7. Failing to understand the power of a motivated son-in-law or daughter-in-law. The troubled spouse of an adult child can create an estrangement where one wouldn’t ordinarily exist by saying, “Choose them or me.”
  8. Failing to understand the long-term impact and damage of parental alienation. Parental alienation often begins when children are young, though alienation can occur at any age. Either way, research shows that the damage may be lifelong to both the targeted parent and the alienated child. Therapists who are unfamiliar with these realities may damage the self-esteem of their clients and fail to provide them with an accurate understanding of the etiology of the problems. In addition, they may provide strategies and interventions that are counter to what is likely to increase the chance of a reconciliation.
  9. Being unwilling to interview people related to the estrangement. Sometimes a 360-degree view is required before the right intervention is discovered. This may mean interviewing aunts, uncles, grandparents, or even ex-spouses to determine what steps need to be put in place to maximize the chance of a potential reconciliation.
  10. Not being willing to reach out to the estranged adult child. While the estranged child may be unwilling to talk to the parent, they are often willing to provide the parent’s therapist with information about their perspective that can prove critical to a potential reconciliation.

Joshua Coleman, Ph.D., is a psychologist in San Francisco and Oakland. He is also a senior fellow with the Council on Contemporary Families. His book, The Rules of Estrangement was published by Penguin/Random House in 2020.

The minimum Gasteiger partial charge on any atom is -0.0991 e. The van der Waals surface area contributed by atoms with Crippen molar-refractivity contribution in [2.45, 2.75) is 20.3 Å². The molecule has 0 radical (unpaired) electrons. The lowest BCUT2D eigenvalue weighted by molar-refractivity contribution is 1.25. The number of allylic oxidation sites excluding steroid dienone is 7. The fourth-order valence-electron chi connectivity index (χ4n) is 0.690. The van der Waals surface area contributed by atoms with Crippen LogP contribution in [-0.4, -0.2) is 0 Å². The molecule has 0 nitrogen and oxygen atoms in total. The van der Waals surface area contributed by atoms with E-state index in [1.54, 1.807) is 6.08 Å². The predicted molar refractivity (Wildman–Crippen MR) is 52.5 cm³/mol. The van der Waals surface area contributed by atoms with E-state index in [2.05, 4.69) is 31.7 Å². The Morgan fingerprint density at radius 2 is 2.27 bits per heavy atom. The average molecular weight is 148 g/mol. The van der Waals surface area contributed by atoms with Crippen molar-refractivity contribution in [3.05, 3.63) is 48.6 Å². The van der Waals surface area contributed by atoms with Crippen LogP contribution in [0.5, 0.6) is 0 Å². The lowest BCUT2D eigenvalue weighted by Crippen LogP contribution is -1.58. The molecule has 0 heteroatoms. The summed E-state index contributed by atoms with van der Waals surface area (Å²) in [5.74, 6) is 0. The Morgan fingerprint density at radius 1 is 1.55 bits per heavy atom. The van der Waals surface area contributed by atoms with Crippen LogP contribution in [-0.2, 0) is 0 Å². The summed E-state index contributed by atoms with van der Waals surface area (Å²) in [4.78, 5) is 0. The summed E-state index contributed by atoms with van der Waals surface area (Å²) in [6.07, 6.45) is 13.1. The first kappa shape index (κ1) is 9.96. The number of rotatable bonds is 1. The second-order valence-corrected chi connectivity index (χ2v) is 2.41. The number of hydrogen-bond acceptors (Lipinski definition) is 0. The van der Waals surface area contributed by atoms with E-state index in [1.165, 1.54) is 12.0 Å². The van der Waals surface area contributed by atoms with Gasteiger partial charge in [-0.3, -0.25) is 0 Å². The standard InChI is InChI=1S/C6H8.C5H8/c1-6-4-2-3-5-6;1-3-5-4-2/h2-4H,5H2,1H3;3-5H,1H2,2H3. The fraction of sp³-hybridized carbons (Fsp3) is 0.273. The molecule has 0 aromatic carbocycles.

Reposted with permission from The Conversation

Young gay couple lying on bed in bedroom. Enjoying in morning. Wearing pajamas. Caucasian ethnicity, blond hair.

Sexual identities and sexual behaviours don’t always match because sexuality is multidimensional. Many people recognize sexual fluidity, and some even identify as “mostly straight.”

Fewer people know that some men and women have same-sex encounters, yet nonetheless perceive themselves as exclusively straight. And these people are not necessarily “closeted” gays, lesbians or bisexuals.

When a closeted gay or bisexual man has sex with another man, he views that sex as reflecting his secret identity. He is not open about that identity, likely because he fears discrimination. When a straight man has sex with another man, however, he views himself as straight despite his sex with men.

In my book, Still Straight: Sexual Flexibility among White Men in Rural America, I investigate why some men who identify as straight have sex with other men. Large nationally representative surveys show that hundreds of thousands of straight American men — at least — have had sex with two or more other men. This finding represents a disconnect between identity and behaviour, and researchers from around the world – in the United States, Australia and the U.K. – have studied this topic.

Do experts have something to add to public debate?